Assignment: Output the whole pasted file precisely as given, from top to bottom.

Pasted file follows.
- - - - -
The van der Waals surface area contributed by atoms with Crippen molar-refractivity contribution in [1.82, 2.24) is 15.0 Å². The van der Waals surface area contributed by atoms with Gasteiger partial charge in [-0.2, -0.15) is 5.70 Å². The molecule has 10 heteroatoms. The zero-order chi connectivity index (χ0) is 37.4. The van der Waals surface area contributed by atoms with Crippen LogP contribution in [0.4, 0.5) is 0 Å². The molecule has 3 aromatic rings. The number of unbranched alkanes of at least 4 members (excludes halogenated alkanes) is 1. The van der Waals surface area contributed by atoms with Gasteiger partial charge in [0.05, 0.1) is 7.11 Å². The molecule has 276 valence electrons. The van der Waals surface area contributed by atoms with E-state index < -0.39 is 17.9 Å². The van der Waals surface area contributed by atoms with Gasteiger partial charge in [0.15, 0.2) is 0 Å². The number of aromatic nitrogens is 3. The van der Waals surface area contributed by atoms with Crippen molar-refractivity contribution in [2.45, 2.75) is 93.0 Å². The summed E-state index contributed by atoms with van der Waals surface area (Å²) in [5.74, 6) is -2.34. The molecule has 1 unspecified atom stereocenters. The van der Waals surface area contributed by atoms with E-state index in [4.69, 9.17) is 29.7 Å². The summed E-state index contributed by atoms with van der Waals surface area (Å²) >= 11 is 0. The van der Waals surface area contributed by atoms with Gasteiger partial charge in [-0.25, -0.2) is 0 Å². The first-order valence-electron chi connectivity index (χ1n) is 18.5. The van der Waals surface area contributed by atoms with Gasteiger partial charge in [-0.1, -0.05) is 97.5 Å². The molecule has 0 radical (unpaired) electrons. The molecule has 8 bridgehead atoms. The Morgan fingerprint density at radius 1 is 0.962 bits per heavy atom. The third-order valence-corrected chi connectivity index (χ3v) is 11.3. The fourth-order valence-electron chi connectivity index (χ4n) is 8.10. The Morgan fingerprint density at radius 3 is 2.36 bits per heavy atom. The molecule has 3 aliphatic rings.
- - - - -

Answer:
The van der Waals surface area contributed by atoms with Crippen molar-refractivity contribution in [1.82, 2.24) is 15.0 Å². The van der Waals surface area contributed by atoms with Gasteiger partial charge in [-0.2, -0.15) is 5.70 Å². The molecule has 10 heteroatoms. The zero-order chi connectivity index (χ0) is 37.4. The van der Waals surface area contributed by atoms with Crippen LogP contribution in [0.4, 0.5) is 0 Å². The molecule has 3 aromatic rings. The number of unbranched alkanes of at least 4 members (excludes halogenated alkanes) is 1. The van der Waals surface area contributed by atoms with Gasteiger partial charge in [0.05, 0.1) is 7.11 Å². The molecule has 276 valence electrons. The van der Waals surface area contributed by atoms with E-state index < -0.39 is 17.9 Å². The van der Waals surface area contributed by atoms with Gasteiger partial charge in [0.15, 0.2) is 0 Å². The number of aromatic nitrogens is 3. The van der Waals surface area contributed by atoms with Crippen molar-refractivity contribution in [2.45, 2.75) is 93.0 Å². The summed E-state index contributed by atoms with van der Waals surface area (Å²) in [5.74, 6) is -2.34. The molecule has 1 unspecified atom stereocenters. The van der Waals surface area contributed by atoms with E-state index in [4.69, 9.17) is 29.7 Å². The summed E-state index contributed by atoms with van der Waals surface area (Å²) >= 11 is 0. The van der Waals surface area contributed by atoms with Gasteiger partial charge in [-0.25, -0.2) is 0 Å². The first-order valence-electron chi connectivity index (χ1n) is 18.5. The van der Waals surface area contributed by atoms with Gasteiger partial charge in [-0.1, -0.05) is 97.5 Å². The molecule has 0 radical (unpaired) electrons. The molecule has 8 bridgehead atoms. The Morgan fingerprint density at radius 1 is 0.962 bits per heavy atom. The third-order valence-corrected chi connectivity index (χ3v) is 11.3. The fourth-order valence-electron chi connectivity index (χ4n) is 8.10. The Morgan fingerprint density at radius 3 is 2.36 bits per heavy atom. The molecule has 3 aliphatic rings.